This week sees the start of four days of strike action by Royal Mail workers. The first is on Friday, with further strikes on 31 August and 8 and 9 September. Things are unlikely to end there, however, with members of the Communication Workers Union (CWU) voting for a further four days of action in the coming weeks.
Eight strike days will hammer the Royal Mail’s bottom line – something company bosses seem to only just have grasped. But as food and fuel prices soar, the strikes will also cost those on the picket lines dearly. And yet more than 98% of CWU members, on a turnout of more than 72%, backed a second round of strikes – a staggering mandate for industrial action which in ordinary times would be unthinkable.
So why would postal workers, with a brutal winter ahead, renounce more than a week’s pay? The answer is simple: despite all the talk of union ‘barons’ and hot-headed radicals, eight days of strike action is entirely justified given the pay deal on offer from Royal Mail.
Royal Mail Group’s annual report reveals just how little management thinks of the company’s staff. Indeed, rather than evade the issue of low pay, the company boasts about how postal workers earn, on average, 25% more than the statutory minimum wage. Paying slightly more than the lowest amount needed to survive in Britain is a strange accomplishment to trumpet – especially given the company, in that same report, announced profits of more than £750m.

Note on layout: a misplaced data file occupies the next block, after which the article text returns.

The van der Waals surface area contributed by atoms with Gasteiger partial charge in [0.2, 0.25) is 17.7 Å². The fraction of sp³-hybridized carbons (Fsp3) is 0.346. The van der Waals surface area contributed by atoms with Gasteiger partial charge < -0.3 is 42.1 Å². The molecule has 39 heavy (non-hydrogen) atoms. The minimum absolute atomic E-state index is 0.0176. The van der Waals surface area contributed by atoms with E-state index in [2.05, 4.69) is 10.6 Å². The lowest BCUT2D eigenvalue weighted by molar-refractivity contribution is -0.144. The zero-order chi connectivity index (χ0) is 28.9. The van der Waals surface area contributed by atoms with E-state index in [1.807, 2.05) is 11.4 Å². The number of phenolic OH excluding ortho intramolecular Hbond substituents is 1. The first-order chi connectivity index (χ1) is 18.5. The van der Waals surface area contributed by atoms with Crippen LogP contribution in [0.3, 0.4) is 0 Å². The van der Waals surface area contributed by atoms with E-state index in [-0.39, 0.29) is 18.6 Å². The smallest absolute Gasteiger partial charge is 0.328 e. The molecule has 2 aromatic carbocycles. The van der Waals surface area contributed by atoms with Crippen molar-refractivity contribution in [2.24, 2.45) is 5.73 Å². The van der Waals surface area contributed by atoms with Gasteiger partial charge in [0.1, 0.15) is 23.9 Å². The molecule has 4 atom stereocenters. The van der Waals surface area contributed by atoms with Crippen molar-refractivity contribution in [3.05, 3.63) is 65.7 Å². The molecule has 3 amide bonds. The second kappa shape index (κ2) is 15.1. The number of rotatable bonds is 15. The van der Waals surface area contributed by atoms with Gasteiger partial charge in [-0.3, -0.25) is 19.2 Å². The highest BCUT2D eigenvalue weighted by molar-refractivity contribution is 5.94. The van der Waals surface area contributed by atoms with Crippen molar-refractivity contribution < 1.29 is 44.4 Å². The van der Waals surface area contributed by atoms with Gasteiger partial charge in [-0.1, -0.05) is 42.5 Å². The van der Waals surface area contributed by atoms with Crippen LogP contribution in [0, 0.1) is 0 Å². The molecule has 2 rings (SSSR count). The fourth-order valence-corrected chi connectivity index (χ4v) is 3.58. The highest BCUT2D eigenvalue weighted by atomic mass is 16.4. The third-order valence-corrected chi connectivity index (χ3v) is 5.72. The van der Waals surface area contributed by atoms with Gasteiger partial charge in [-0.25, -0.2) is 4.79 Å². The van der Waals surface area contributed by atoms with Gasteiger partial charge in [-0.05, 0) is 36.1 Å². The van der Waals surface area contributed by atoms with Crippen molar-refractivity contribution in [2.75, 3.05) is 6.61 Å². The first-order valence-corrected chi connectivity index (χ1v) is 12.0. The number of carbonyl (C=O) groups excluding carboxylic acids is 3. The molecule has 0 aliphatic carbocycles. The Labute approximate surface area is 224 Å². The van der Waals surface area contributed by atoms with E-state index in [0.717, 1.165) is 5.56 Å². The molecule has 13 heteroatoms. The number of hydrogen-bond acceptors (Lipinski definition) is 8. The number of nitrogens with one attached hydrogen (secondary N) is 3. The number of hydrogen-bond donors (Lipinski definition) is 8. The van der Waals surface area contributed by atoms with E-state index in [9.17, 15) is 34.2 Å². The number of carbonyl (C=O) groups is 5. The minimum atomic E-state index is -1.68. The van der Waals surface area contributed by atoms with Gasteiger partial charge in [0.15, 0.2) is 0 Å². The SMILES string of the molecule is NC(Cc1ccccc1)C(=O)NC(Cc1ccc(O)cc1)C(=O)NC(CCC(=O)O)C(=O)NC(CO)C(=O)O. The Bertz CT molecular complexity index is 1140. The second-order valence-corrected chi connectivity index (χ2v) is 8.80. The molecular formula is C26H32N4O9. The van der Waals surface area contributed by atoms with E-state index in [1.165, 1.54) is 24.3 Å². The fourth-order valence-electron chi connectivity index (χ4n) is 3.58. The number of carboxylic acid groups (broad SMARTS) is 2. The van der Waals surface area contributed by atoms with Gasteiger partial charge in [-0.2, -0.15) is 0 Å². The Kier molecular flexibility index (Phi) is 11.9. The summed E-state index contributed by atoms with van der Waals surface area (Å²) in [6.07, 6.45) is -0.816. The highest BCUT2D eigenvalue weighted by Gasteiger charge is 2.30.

Throughout this document, company priorities are clear: profits and shareholder dividends come first, with fair pay lagging behind the desire to reduce emissions. In a period of low inflation, as has been the case since Royal Mail was privatised in 2013, this was politically manageable. When inflation may reach as high as 18%, however, it isn’t. Over the next few weeks, Royal Mail bosses will likely discover this the hard way.
Royal Mail claims to be offering workers a 5.5% pay rise. The truth is rather different. So far, the company has imposed a 2% increase (‘imposed’ because the CWU wasn’t consulted beforehand), with another 1.5% contingent on the union signing away certain terms and conditions. In addition, workers are being offered a performance-related bonus of £500 – something which, according to the union, is designed to be impossible to achieve.